I was on the sidewalk in a college town with a group of friends, passing out tracts, talking to people about Jesus and giving away free sodas. A student had just said, “I just don’t think Christianity is true. What proof is there?”
“Well there’s the Bible, of course,” I replied, “But one of the most powerful testimonies to the truth of Christianity is that early Christians were willing to die horrible deaths and undergo torture for their beliefs. Why would they be willing to do that if their beliefs were not true?”
I used that argument quite a bit. It seemed airtight. Who would submit to a horrible death for something that wasn’t true?
But it’s a bad argument, as Robert Green Ingersoll shows:
All the martyrs in the history of the world are not sufficient to establish the correctness of an opinion. Martyrdom, as a rule, establishes the sincerity of the martyr — never the correctness of his thought. Things are true or false in themselves. Truth cannot be affected by opinions; it cannot be changed, established, or affected by martyrdom. An error cannot be believed sincerely enough to make it a truth. (source)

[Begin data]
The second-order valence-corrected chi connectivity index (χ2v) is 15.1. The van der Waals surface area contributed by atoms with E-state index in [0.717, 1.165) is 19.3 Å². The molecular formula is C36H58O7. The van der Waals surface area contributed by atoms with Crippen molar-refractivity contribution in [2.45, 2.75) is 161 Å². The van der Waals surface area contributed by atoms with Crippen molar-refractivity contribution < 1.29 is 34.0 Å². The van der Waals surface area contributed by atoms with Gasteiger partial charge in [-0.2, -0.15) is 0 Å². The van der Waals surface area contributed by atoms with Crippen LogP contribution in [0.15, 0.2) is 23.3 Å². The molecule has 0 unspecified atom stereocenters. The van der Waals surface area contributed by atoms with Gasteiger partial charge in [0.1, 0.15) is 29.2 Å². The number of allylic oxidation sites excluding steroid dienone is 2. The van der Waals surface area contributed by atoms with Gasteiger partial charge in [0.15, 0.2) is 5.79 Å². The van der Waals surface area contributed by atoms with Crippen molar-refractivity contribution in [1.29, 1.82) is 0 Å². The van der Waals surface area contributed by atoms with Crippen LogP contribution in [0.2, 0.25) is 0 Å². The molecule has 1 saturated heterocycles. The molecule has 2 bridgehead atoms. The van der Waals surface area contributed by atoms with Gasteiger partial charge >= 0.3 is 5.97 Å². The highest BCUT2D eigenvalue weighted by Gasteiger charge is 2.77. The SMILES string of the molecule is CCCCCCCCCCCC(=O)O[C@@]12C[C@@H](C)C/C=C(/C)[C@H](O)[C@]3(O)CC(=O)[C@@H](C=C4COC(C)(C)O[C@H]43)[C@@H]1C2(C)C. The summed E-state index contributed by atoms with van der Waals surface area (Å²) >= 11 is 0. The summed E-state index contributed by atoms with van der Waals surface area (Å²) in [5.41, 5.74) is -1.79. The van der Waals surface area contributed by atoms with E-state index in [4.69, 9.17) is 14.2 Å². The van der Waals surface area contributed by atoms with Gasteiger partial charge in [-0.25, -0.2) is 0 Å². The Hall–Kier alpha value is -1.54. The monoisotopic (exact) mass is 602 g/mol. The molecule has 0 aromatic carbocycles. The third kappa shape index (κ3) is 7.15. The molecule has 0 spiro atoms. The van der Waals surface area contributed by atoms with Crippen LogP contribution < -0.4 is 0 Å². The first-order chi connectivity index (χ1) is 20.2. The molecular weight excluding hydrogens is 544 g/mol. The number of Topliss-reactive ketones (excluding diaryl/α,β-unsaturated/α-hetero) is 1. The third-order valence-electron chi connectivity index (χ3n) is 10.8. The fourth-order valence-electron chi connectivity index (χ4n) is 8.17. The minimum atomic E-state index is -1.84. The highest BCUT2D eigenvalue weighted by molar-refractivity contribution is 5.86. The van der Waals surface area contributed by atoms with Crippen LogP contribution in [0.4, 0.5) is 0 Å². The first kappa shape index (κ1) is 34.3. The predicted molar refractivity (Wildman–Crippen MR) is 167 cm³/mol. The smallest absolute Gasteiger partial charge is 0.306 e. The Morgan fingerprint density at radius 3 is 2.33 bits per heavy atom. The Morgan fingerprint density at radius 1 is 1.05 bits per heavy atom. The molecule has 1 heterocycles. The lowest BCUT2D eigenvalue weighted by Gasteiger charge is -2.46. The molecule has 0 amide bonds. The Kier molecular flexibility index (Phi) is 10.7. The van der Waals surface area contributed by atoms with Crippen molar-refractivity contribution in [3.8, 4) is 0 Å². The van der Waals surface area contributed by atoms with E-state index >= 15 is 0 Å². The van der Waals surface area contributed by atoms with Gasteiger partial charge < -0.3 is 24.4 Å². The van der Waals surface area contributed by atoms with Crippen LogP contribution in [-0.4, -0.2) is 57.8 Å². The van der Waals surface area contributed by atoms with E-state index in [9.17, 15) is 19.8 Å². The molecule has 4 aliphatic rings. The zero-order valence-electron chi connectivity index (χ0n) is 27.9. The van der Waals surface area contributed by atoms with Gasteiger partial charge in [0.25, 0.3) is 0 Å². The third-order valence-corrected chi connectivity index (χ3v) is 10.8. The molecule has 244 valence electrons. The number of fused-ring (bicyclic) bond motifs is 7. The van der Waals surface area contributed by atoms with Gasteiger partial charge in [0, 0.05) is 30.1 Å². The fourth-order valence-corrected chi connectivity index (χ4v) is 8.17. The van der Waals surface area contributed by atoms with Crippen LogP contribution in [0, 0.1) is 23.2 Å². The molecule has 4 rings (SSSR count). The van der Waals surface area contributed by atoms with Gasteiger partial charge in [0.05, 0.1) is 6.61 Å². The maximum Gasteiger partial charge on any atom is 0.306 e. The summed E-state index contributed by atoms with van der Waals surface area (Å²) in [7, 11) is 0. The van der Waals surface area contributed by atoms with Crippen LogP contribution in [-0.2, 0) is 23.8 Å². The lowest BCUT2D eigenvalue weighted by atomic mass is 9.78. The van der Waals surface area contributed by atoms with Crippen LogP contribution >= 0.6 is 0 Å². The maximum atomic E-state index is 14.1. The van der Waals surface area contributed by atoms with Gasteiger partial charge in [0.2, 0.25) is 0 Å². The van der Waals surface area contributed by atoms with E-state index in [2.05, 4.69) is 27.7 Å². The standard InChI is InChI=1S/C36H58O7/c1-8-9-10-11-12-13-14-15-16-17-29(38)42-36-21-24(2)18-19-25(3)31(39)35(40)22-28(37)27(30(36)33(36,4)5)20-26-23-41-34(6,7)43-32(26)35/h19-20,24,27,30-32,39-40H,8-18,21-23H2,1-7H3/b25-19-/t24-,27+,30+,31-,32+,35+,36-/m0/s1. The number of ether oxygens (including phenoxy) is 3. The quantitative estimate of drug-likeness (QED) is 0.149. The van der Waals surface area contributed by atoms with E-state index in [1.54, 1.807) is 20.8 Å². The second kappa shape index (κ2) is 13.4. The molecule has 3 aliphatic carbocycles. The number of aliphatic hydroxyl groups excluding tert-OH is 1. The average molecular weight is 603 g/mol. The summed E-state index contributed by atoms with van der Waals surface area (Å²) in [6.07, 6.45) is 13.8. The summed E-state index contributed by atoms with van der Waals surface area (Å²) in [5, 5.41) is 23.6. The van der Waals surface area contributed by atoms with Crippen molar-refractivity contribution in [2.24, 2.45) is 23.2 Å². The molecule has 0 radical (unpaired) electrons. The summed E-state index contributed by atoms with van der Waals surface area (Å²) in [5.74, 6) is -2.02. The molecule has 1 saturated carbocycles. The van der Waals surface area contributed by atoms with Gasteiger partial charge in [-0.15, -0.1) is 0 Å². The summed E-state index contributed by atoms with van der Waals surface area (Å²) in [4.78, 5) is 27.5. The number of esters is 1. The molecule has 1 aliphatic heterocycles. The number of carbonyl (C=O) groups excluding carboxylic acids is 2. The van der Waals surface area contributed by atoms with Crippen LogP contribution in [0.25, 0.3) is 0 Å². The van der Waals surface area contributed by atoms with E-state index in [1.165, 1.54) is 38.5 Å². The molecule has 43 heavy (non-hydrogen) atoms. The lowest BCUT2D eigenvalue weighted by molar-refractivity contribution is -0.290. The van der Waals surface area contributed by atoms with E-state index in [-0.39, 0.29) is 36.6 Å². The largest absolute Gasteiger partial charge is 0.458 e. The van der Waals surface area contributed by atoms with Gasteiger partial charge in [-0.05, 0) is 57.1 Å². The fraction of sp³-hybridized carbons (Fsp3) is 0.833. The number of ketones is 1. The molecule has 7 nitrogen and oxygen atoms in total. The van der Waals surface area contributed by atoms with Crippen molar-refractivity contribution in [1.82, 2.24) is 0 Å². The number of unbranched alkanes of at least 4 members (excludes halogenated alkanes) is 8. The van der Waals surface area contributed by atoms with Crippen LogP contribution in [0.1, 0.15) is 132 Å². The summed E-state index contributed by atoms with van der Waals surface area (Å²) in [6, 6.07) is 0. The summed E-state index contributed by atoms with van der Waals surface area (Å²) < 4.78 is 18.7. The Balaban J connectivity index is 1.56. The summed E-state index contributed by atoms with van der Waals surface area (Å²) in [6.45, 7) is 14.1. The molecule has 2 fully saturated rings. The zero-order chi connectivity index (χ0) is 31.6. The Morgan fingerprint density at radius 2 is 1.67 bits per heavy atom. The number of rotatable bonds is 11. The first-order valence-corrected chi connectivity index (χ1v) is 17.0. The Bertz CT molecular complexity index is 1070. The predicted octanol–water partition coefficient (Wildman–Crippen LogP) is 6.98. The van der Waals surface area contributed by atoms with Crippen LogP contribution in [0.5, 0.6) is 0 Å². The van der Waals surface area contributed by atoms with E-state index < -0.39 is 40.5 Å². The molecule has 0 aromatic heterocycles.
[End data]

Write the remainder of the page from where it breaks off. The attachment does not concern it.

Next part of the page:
The willingness of someone to die for a belief is not proof of its truth. For example, terrorists who blow themselves up or die in battle do not establish the truth of their beliefs. And believers of all religions have been martyred: Stephen and Paul for Christianity; Sumayyah bint Khabbab and Husayn ibn Ali for Islam; Guru Arjan Dev Ji for Sikhism; Siyyid`Alí Muḥammad for Bahá’í; the list could go on endlessly.
Does this make all religions true? Of course not. It shows that all martyrs are devoted enough to their religion to die for it.
So it is a useless argument. It can be used as evidence for all religions, and thus it supports none of them.